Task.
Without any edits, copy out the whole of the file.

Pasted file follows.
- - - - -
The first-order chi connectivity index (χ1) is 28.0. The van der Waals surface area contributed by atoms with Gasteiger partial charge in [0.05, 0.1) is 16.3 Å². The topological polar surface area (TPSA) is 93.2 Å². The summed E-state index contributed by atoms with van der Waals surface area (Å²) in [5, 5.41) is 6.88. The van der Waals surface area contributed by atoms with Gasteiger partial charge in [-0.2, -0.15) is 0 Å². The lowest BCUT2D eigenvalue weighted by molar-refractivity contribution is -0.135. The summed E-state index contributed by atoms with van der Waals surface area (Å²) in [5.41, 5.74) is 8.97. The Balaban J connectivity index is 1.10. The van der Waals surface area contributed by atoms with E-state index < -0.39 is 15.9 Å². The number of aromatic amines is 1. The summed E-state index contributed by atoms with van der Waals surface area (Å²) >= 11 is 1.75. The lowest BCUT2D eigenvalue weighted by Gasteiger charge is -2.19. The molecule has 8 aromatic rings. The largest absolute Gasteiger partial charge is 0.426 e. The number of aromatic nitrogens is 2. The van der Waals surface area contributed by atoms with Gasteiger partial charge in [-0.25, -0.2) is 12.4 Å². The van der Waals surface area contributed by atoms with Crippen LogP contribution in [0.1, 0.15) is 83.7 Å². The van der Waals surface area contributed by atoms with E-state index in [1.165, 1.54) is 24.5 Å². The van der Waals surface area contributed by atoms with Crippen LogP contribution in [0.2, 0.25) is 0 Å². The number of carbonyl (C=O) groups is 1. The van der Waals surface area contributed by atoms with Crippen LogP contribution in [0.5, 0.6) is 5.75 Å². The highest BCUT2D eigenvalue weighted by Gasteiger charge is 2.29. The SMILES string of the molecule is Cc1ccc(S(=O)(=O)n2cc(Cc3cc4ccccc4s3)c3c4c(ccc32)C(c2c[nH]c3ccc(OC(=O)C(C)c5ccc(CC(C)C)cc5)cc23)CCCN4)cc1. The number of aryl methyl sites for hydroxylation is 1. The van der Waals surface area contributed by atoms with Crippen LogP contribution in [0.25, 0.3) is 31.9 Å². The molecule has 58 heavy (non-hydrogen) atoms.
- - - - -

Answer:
The first-order chi connectivity index (χ1) is 28.0. The van der Waals surface area contributed by atoms with Gasteiger partial charge in [0.05, 0.1) is 16.3 Å². The topological polar surface area (TPSA) is 93.2 Å². The summed E-state index contributed by atoms with van der Waals surface area (Å²) in [5, 5.41) is 6.88. The van der Waals surface area contributed by atoms with Gasteiger partial charge in [-0.2, -0.15) is 0 Å². The lowest BCUT2D eigenvalue weighted by molar-refractivity contribution is -0.135. The summed E-state index contributed by atoms with van der Waals surface area (Å²) in [5.41, 5.74) is 8.97. The Balaban J connectivity index is 1.10. The van der Waals surface area contributed by atoms with E-state index < -0.39 is 15.9 Å². The number of aromatic amines is 1. The summed E-state index contributed by atoms with van der Waals surface area (Å²) >= 11 is 1.75. The lowest BCUT2D eigenvalue weighted by Gasteiger charge is -2.19. The molecule has 8 aromatic rings. The largest absolute Gasteiger partial charge is 0.426 e. The number of aromatic nitrogens is 2. The van der Waals surface area contributed by atoms with Gasteiger partial charge in [-0.25, -0.2) is 12.4 Å². The van der Waals surface area contributed by atoms with Crippen LogP contribution in [0.1, 0.15) is 83.7 Å². The van der Waals surface area contributed by atoms with E-state index in [1.165, 1.54) is 24.5 Å². The van der Waals surface area contributed by atoms with Crippen LogP contribution in [0.2, 0.25) is 0 Å². The number of carbonyl (C=O) groups is 1. The van der Waals surface area contributed by atoms with Crippen LogP contribution in [0.5, 0.6) is 5.75 Å². The highest BCUT2D eigenvalue weighted by Gasteiger charge is 2.29. The SMILES string of the molecule is Cc1ccc(S(=O)(=O)n2cc(Cc3cc4ccccc4s3)c3c4c(ccc32)C(c2c[nH]c3ccc(OC(=O)C(C)c5ccc(CC(C)C)cc5)cc23)CCCN4)cc1. The number of aryl methyl sites for hydroxylation is 1. The van der Waals surface area contributed by atoms with Crippen LogP contribution in [0.25, 0.3) is 31.9 Å². The molecule has 58 heavy (non-hydrogen) atoms.